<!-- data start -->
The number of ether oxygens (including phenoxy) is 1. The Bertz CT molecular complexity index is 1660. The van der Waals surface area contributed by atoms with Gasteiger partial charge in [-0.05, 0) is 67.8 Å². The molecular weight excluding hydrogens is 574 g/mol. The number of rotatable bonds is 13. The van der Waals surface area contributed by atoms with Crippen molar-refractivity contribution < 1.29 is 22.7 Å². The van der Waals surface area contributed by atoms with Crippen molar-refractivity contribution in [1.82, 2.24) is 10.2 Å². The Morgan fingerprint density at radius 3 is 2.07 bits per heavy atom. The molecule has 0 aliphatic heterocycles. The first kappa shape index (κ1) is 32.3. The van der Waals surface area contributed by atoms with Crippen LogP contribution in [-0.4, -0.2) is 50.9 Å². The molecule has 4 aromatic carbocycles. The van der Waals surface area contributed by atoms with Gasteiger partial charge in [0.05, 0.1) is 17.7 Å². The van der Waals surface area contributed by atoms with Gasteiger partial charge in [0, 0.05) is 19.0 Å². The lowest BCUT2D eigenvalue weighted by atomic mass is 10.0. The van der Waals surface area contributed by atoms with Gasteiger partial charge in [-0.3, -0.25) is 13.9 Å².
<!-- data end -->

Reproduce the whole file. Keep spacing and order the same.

The number of ether oxygens (including phenoxy) is 1. The Bertz CT molecular complexity index is 1660. The van der Waals surface area contributed by atoms with Gasteiger partial charge in [-0.05, 0) is 67.8 Å². The molecular weight excluding hydrogens is 574 g/mol. The number of rotatable bonds is 13. The van der Waals surface area contributed by atoms with Crippen molar-refractivity contribution < 1.29 is 22.7 Å². The van der Waals surface area contributed by atoms with Crippen molar-refractivity contribution in [1.82, 2.24) is 10.2 Å². The Morgan fingerprint density at radius 3 is 2.07 bits per heavy atom. The molecule has 0 aliphatic heterocycles. The first kappa shape index (κ1) is 32.3. The van der Waals surface area contributed by atoms with Crippen LogP contribution in [-0.4, -0.2) is 50.9 Å². The molecule has 4 aromatic carbocycles. The van der Waals surface area contributed by atoms with Gasteiger partial charge in [0.05, 0.1) is 17.7 Å². The van der Waals surface area contributed by atoms with Gasteiger partial charge in [0, 0.05) is 19.0 Å². The lowest BCUT2D eigenvalue weighted by atomic mass is 10.0. The van der Waals surface area contributed by atoms with Gasteiger partial charge in [-0.3, -0.25) is 13.9 Å².